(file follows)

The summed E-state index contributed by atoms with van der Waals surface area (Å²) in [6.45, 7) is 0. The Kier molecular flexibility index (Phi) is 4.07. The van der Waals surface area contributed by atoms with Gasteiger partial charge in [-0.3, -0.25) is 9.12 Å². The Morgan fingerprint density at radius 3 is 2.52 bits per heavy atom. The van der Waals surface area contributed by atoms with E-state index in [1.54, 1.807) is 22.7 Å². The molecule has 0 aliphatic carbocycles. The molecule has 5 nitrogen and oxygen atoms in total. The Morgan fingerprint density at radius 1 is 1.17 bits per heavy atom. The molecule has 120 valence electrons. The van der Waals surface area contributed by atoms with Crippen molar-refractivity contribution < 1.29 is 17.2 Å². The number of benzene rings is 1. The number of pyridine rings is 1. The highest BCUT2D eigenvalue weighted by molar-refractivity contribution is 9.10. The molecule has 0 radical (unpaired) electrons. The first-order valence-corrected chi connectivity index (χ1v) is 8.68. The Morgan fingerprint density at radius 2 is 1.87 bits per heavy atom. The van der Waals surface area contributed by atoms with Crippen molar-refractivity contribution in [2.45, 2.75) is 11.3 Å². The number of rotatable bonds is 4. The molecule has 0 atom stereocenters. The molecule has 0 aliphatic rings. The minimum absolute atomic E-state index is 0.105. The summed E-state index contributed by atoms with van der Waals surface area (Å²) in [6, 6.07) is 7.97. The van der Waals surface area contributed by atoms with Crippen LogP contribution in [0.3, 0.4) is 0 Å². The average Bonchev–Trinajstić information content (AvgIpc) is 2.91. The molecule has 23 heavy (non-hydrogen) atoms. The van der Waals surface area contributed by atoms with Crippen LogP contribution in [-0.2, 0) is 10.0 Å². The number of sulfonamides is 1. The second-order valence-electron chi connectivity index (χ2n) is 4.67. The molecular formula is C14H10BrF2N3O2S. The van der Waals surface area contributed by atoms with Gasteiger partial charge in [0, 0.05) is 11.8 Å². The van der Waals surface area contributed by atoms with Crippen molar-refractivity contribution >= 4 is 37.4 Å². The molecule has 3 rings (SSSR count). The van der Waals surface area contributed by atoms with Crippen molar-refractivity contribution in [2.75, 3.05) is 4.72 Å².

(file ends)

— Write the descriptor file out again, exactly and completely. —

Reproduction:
The summed E-state index contributed by atoms with van der Waals surface area (Å²) in [6.45, 7) is 0. The Kier molecular flexibility index (Phi) is 4.07. The van der Waals surface area contributed by atoms with Gasteiger partial charge in [-0.3, -0.25) is 9.12 Å². The Morgan fingerprint density at radius 3 is 2.52 bits per heavy atom. The van der Waals surface area contributed by atoms with E-state index in [1.54, 1.807) is 22.7 Å². The molecule has 0 aliphatic carbocycles. The molecule has 5 nitrogen and oxygen atoms in total. The Morgan fingerprint density at radius 1 is 1.17 bits per heavy atom. The molecule has 120 valence electrons. The van der Waals surface area contributed by atoms with Crippen molar-refractivity contribution < 1.29 is 17.2 Å². The number of benzene rings is 1. The number of pyridine rings is 1. The highest BCUT2D eigenvalue weighted by molar-refractivity contribution is 9.10. The molecule has 0 radical (unpaired) electrons. The first-order valence-corrected chi connectivity index (χ1v) is 8.68. The Morgan fingerprint density at radius 2 is 1.87 bits per heavy atom. The van der Waals surface area contributed by atoms with Crippen molar-refractivity contribution in [2.45, 2.75) is 11.3 Å². The number of rotatable bonds is 4. The molecule has 0 atom stereocenters. The molecule has 0 aliphatic rings. The minimum absolute atomic E-state index is 0.105. The summed E-state index contributed by atoms with van der Waals surface area (Å²) in [6, 6.07) is 7.97. The van der Waals surface area contributed by atoms with Crippen LogP contribution in [0.3, 0.4) is 0 Å². The average Bonchev–Trinajstić information content (AvgIpc) is 2.91. The molecule has 23 heavy (non-hydrogen) atoms. The van der Waals surface area contributed by atoms with Crippen LogP contribution in [-0.2, 0) is 10.0 Å². The number of sulfonamides is 1. The second-order valence-electron chi connectivity index (χ2n) is 4.67. The molecular formula is C14H10BrF2N3O2S. The van der Waals surface area contributed by atoms with Gasteiger partial charge in [0, 0.05) is 11.8 Å². The van der Waals surface area contributed by atoms with Crippen molar-refractivity contribution >= 4 is 37.4 Å². The molecule has 3 rings (SSSR count). The van der Waals surface area contributed by atoms with Crippen molar-refractivity contribution in [2.75, 3.05) is 4.72 Å².